Properties props = new Properties();
props.setProperty(Context.INITIAL_CONTEXT_FACTORY,"org.apache.activemq.jndi.ActiveMQInitialContextFactory");
props.setProperty(Context.PROVIDER_URL,"tcp://localhost:61616");
InitialContext ctx = new InitialContext(props);
// get the initial context
// InitialContext ctx = new InitialContext();
QueueConnectionFactory connFactory = (QueueConnectionFactory) ctx.lookup("ConnectionFactory");        
// create a queue connection
QueueConnection queueConn = connFactory.createQueueConnection();   
queueConn.start();
// lookup the queue object
Queue queue = (Queue) ctx.lookup("dynamicQueues/Payment_Check");  

I know this is a late answer, but just giving for future reference.

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Most of the time these settings are also defined in a jndi.properties file. Do you have that one lying around somewhere?

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My problem with this one was that I was creating a hibernate session, but had the JNDI settings for my database instance wrong because of a classpath problem. Just FYI...

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I solved the same problem by adding the following Jar libraries to my project:

  • appserv-rt.jar
  • javaee.jar

from the folder : C:\Program Files\glassfish-4.0\glassfish\lib

The links to these libraries were broken and Netbeans didn't found the right classes to use.

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Easy & configurable solution is create one jndi.properties file and put this file in classpath. jndi.properties can be created as

java.naming.factory.initial = org.apache.activemq.jndi.ActiveMQInitialContextFactory

# use the following property to configure the default connector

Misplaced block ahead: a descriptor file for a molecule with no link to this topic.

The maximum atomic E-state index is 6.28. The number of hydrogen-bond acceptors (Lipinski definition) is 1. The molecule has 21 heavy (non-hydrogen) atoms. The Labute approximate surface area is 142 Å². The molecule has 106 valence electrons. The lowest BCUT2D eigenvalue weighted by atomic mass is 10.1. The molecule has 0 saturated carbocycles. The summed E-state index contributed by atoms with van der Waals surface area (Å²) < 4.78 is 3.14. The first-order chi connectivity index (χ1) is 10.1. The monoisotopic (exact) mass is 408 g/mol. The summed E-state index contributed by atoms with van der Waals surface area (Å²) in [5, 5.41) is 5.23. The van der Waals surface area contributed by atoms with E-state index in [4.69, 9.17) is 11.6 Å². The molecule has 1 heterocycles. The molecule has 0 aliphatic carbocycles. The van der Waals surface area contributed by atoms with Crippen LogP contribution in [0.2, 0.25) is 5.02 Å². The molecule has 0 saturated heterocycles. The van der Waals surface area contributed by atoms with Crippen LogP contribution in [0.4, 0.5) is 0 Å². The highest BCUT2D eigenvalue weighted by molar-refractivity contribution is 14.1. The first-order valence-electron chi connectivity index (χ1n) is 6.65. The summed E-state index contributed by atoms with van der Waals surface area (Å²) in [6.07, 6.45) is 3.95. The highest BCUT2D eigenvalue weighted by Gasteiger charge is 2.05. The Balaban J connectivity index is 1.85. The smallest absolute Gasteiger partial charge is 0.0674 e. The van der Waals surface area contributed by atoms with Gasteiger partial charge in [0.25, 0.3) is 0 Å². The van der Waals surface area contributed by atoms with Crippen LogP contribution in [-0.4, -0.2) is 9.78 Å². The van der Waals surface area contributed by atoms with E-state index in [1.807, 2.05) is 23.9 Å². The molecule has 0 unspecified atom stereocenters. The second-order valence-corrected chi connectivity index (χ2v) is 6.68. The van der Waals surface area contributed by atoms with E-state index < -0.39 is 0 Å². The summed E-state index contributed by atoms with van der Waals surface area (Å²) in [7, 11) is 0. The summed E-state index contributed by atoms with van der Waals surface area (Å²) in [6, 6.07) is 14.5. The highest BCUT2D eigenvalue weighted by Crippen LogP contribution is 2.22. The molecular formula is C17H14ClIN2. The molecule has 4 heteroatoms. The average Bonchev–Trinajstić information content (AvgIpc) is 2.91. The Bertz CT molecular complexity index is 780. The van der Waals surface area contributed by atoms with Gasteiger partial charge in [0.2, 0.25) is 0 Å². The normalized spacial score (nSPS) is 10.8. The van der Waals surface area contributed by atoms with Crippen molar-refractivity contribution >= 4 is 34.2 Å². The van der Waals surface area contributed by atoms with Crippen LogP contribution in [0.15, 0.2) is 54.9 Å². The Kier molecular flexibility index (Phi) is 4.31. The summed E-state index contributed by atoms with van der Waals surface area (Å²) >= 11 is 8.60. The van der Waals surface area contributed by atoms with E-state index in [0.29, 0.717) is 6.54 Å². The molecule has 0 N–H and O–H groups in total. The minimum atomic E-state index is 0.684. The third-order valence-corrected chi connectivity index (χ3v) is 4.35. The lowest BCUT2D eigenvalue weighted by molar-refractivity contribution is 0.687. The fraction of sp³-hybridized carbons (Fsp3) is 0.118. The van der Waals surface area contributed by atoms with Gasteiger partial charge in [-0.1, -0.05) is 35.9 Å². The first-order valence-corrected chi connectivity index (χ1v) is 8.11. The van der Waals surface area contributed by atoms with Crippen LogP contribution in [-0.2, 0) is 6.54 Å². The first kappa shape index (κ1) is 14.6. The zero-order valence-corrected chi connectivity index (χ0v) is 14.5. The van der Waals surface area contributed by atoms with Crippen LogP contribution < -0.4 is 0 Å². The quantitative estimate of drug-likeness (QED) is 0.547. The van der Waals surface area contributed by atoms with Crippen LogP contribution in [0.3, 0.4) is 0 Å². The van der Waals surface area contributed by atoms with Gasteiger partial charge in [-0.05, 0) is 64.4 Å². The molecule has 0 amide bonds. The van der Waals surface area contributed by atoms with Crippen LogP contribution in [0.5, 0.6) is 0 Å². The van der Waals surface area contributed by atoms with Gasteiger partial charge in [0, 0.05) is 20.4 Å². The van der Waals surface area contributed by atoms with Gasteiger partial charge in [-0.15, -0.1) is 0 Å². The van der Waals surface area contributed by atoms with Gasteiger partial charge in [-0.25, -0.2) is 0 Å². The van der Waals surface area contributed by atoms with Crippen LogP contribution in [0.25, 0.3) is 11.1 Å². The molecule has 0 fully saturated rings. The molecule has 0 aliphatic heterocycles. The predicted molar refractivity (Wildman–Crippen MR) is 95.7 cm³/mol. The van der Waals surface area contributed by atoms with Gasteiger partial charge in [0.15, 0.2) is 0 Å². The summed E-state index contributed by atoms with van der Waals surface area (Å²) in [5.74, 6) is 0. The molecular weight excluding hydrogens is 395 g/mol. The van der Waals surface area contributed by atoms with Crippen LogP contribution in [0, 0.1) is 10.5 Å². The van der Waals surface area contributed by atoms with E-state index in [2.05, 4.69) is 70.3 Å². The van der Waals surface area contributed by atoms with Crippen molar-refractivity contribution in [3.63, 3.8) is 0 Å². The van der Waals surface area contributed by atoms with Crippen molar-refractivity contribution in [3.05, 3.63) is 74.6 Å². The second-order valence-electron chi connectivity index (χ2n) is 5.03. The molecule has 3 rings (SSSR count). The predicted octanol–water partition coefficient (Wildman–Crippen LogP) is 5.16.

java.naming.provider.url = vm://localhost

# use the following property to specify the JNDI name the connection factory
# should appear as. 
#connectionFactoryNames = connectionFactory, queueConnectionFactory, topicConnectionFactry

# register some queues in JNDI using the form
# queue.[jndiName] = [physicalName]
queue.MyQueue = example.MyQueue


# register some topics in JNDI using the form
# topic.[jndiName] = [physicalName]
topic.MyTopic = example.MyTopic

Just specify your naming factory & url and put this file in your classpath. JMS will fetch required info by itself and it's easily configurable in future also.

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make sure dependencies for jetty naming and jetty plus are included (not just provided scope). This fixed it for me.

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Do this:

Properties props = new Properties();
props.setProperty(Context.INITIAL_CONTEXT_FACTORY, "com.sun.enterprise.naming.SerialInitContextFactory");
Context initialContext = new InitialContext(props);

Also add this to the libraries of the project:

C:\installs\glassfish\glassfish-4.1\glassfish\lib\gf-client.jar adjust path accordingly